In this case, the jury were warranted in finding that the plaintiff suffered back pain as a result of the accident; that she received necessary immediate treatment at a hospital; that she continued treatment with her physician; that she experienced very slight improvement as a result of the treatment; that three years after the accident she legitimately sought further diagnosis and treatment from a neurologist because of her lack of improvement; and that she was provided with additional necessary care by the neurologist who diagnosed her condition as a ruptured lumbar disc caused by the accident. There was nothing to show that any of the plaintiff's medical treatments did not arise legitimately out of her injury, that they were not bona fide efforts on the part of her physicians to alleviate or ameliorate her injury, or that they were not "wise" at the time rendered. Nor was it shown that the plaintiff's medical care was "patently inefficient, excessively repetitious, not conducive to producing desired medical results, or disproportionately expensive." Victum v. Martin, supra at 410. (Indeed, contrary to the defendant's contention, no expert medical testimony as to the necessity of the medical expenses need be presented. Id. at 409. A trier of fact can infer such necessity from the testimony of lay witnesses and the itemization of expenses on bills, ibid., and an appellate court is almost never in a position to reverse the trier's decision. Id. at 410.) The testimony of both the plaintiff and her neurologist appear to have been found entirely credible by the jury. That testimony warranted a finding that the plaintiff's medical expenses satisfied the requirements of the no-fault law.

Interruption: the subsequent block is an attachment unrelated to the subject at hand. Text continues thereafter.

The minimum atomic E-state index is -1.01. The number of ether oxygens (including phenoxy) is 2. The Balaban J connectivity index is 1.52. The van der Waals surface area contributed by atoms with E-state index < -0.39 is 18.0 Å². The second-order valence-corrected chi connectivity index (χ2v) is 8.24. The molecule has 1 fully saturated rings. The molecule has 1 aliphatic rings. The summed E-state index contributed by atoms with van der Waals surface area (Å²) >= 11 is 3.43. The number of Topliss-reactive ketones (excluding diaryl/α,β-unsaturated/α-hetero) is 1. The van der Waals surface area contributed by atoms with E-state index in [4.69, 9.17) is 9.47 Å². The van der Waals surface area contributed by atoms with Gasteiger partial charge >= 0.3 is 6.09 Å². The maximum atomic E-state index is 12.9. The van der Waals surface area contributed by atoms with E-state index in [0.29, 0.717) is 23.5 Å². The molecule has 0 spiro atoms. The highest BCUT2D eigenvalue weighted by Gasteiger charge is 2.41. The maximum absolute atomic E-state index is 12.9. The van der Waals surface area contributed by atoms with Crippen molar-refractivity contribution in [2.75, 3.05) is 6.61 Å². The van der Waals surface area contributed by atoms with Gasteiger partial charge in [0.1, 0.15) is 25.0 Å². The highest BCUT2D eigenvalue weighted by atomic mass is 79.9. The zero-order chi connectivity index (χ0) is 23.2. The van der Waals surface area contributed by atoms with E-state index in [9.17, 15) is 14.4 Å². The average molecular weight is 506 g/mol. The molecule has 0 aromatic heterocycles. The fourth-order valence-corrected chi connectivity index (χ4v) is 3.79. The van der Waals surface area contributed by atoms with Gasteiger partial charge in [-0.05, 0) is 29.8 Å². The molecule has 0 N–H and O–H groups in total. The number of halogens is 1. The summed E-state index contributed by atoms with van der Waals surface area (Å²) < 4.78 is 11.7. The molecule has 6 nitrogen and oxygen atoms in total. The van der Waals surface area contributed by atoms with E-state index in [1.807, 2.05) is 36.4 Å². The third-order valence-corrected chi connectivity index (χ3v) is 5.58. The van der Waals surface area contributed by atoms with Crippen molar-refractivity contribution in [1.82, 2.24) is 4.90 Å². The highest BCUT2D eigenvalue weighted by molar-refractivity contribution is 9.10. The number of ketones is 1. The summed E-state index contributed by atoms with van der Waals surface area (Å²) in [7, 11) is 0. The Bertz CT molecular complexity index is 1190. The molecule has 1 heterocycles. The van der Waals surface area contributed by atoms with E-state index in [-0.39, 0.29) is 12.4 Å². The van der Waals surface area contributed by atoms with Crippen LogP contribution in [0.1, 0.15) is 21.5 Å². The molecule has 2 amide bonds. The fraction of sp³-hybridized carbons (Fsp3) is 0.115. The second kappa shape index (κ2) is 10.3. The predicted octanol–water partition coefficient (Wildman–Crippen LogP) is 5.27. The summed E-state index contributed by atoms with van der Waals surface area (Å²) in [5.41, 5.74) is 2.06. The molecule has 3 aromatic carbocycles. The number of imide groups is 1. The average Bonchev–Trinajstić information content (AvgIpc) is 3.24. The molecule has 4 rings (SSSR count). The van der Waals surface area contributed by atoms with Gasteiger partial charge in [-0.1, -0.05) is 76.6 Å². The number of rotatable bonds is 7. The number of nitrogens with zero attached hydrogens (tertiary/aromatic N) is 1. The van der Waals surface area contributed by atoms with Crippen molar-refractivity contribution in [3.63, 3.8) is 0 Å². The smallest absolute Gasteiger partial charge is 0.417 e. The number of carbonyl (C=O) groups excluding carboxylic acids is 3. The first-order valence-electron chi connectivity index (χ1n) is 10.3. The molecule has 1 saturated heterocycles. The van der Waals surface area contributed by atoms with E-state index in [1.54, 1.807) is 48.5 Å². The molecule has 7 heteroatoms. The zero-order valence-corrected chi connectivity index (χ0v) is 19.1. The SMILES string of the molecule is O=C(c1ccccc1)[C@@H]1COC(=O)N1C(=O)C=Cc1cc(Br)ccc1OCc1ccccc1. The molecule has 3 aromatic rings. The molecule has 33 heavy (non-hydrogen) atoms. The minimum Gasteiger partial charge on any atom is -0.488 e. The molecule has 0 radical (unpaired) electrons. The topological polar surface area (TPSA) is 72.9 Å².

The neurologist's testimony that symptoms of a ruptured disc may show up some time after an accident was properly admitted. That testimony was based on the physician's personal observations of the plaintiff as well as on facts contained in her medical records which had been properly admitted in evidence. See LaClair v. Silberline Mfg. Co., 379 Mass. 21 , 32 (1979); Liacos, Massachusetts Evidence, supra at 114.